It’s an animation about a ball of yarn starting a brand-new office job. A very excited, good-natured ball of yarn, full of puns about knitting and wool. If it sounds like the plot for a Disney Pixar short, that is because it is.
It’s an animation about a male dominated workplace, sexism and being an outsider. A stereo-typically feminine women learns that to survive she must adopt masculine traits, tell dirty jokes, become aggressive in her business tactics, and swear. If it doesn’t sound like a Disney Pixar short, don’t worry, I was confused too.
As I watched the short, something that YouTube had suggested I might enjoy, I found myself repeatedly checking that it was, in fact, Pixar made. Not just some other animator’s work passed off as Pixar in an attempt to get more views. But yes, there was Pixar and their logo, there was the tick verifying it to be the company’s actual account.
It wasn’t that it was poorly animated, or that the animation style was completely unrecognisable. It was definitely Pixar, it was just so very adult.
The animation is simply named Purl, after its lead character, and is the first of six SparkShorts to be released by the animation studios. The SparkShorts are a Pixar’s Artist Project and are described by Kristen Lester, writer and director of Purl, as ‘indie filmmaking inside of Pixar.’ Six filmmakers were given a small budget and the opportunity to make and create their own unique stories.
President of the Pixar Animation Studios, Jim Morris said: “The SparkShorts program is designed to discover new storytellers, explore new storytelling techniques, and experiment with new production workflows. These films are unlike anything we’ve ever done at Pixar, providing an opportunity to unlock the potential of individual artists and their inventive filmmaking approaches on a smaller scale than our normal fare.”
Purl is the first of these shorts to be released and was first shared on YouTube on the 4th of February 2019. It landed with a flash and made a rather bold statement. This is not the Pixar you show to your five-year-old, definitely unlike anything I have ever seen from Pixar.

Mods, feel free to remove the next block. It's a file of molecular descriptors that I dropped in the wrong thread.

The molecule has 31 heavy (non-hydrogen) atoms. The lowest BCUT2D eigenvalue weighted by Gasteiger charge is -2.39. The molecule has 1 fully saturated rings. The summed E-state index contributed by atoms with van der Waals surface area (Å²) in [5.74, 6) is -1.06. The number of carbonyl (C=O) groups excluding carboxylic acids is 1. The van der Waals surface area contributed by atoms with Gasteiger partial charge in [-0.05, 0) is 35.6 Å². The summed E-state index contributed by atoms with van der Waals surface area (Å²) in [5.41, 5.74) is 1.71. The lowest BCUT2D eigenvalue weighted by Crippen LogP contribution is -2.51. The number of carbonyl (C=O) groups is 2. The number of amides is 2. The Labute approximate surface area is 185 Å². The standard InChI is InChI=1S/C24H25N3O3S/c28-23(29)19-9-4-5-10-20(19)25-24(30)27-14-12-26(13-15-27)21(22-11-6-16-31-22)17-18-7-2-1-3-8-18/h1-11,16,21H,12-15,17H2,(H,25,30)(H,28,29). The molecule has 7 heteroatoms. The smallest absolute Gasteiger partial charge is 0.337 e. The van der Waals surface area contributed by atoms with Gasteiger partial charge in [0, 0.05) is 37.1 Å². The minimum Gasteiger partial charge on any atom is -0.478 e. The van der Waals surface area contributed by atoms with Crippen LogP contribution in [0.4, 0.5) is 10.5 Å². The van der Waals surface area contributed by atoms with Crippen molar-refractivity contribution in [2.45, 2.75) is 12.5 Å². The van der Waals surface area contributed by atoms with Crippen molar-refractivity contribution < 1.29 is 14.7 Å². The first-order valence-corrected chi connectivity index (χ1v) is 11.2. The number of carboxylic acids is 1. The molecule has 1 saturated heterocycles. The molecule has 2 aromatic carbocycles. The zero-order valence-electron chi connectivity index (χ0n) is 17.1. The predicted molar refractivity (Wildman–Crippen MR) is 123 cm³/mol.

On the nose, is perhaps the best way to describe this short film. There are no doubts that the film is making a comment about women in a male dominated workplace. From the name of the fictional company, ‘B.R.O. Industries,’ to the sheer number of men in suits it is clear what we are expected to take away from this.
Throw in the sexist jokes about leaving the knitting at your grandma’s, and heavy masculine stereotypes, sport references, chicken wings, and happy hour obsession. It becomes clear that there is a large cultural divide between Purl and the other employees that means she must cross to be accepted.
It isn’t this that makes it less appropriate for young watchers, Pixar never shies away from dealing with complex issues. Indeed, as a company they have a stronger understanding of children’s intelligence than most other child-centric studios. It is the adult humour that would likely lend it a Parental Guidance rating, if constrained by such boundaries.
There are phallic jokes: “What’s the difference between a BMW and a porcupine? With the porcupine the pricks are on the outside!” and sexual jokes, “So then he says, I know this suit is expensive baby but at my appointment, it’s 100% off.” We are used to hearing innuendo in children’s media but anything this overt is unusual, and bares similarity to DreamWorks’ 2003 adaptation of The Cat in the Hat. Perhaps the most irreverent and dirty comedy ever made for children.
Purl’s clincher moment comes when she jumps on a desk screaming that the finance department can, “Kiss her ass!”
This sharpness softens however, upon the arrival of another ball of yarn, who Purl then introduces properly to the rest of the work force.
The story is personal to creator Kristen Lester. In a Meet the Filmmakers Behind Purl video she said, “My first job I was like, the only woman in the room. So, in order to do the thing I loved I sort of became one of the guys. And then I came to Pixar and I started to work on films with women for the first time, and that made me realise how much of the female aspect of myself I had sort of buried and left behind.” She also took inspiration from the 80’s workplace dramas, Working Girls (1986) and 9 to 5 (1980.)
The end of the film sees the adult humour replaced with yarn puns that have become acceptable in a colourful, welcoming, work place. There are still men in suits, but there are men in coloured shirts too, there is racial diversity amongst the men now, and many yarn balls, or women.
It’s uplifting, and thoughtful, just like everything Pixar does. But just a little more adult.